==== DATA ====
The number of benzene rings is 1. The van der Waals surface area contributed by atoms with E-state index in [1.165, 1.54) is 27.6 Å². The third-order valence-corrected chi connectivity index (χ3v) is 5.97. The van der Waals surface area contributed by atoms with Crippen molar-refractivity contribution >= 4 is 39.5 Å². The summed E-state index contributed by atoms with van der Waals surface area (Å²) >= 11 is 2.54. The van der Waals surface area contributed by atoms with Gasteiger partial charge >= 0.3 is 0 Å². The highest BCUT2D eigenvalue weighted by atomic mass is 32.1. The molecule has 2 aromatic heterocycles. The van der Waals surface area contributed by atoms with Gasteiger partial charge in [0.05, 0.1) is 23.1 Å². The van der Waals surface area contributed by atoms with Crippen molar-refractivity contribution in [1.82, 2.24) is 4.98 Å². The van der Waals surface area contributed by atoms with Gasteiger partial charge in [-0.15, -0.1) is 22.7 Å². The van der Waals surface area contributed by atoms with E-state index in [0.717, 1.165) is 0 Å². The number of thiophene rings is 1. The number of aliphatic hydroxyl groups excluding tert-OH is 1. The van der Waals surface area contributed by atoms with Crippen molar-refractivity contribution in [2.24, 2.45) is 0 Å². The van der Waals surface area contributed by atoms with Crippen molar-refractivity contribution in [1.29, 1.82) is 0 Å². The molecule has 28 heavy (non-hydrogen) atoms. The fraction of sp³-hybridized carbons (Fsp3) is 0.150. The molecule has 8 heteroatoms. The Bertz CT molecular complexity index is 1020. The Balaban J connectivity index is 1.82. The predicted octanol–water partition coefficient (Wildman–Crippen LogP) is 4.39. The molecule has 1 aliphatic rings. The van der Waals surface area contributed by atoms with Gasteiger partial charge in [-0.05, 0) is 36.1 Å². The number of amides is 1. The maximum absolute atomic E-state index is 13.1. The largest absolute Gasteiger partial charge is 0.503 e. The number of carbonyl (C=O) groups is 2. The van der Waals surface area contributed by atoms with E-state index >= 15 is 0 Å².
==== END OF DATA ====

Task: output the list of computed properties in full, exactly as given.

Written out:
The number of benzene rings is 1. The van der Waals surface area contributed by atoms with E-state index in [1.165, 1.54) is 27.6 Å². The third-order valence-corrected chi connectivity index (χ3v) is 5.97. The van der Waals surface area contributed by atoms with Crippen molar-refractivity contribution >= 4 is 39.5 Å². The summed E-state index contributed by atoms with van der Waals surface area (Å²) >= 11 is 2.54. The van der Waals surface area contributed by atoms with Gasteiger partial charge >= 0.3 is 0 Å². The highest BCUT2D eigenvalue weighted by atomic mass is 32.1. The molecule has 2 aromatic heterocycles. The van der Waals surface area contributed by atoms with Gasteiger partial charge in [0.05, 0.1) is 23.1 Å². The van der Waals surface area contributed by atoms with Crippen molar-refractivity contribution in [1.82, 2.24) is 4.98 Å². The van der Waals surface area contributed by atoms with Gasteiger partial charge in [-0.15, -0.1) is 22.7 Å². The van der Waals surface area contributed by atoms with E-state index in [0.717, 1.165) is 0 Å². The number of thiophene rings is 1. The number of aliphatic hydroxyl groups excluding tert-OH is 1. The van der Waals surface area contributed by atoms with Crippen molar-refractivity contribution in [2.24, 2.45) is 0 Å². The van der Waals surface area contributed by atoms with Crippen molar-refractivity contribution in [1.29, 1.82) is 0 Å². The molecule has 28 heavy (non-hydrogen) atoms. The fraction of sp³-hybridized carbons (Fsp3) is 0.150. The molecule has 8 heteroatoms. The Bertz CT molecular complexity index is 1020. The Balaban J connectivity index is 1.82. The predicted octanol–water partition coefficient (Wildman–Crippen LogP) is 4.39. The molecule has 1 aliphatic rings. The van der Waals surface area contributed by atoms with Gasteiger partial charge in [-0.05, 0) is 36.1 Å². The number of amides is 1. The maximum absolute atomic E-state index is 13.1. The largest absolute Gasteiger partial charge is 0.503 e. The number of carbonyl (C=O) groups is 2. The van der Waals surface area contributed by atoms with E-state index >= 15 is 0 Å².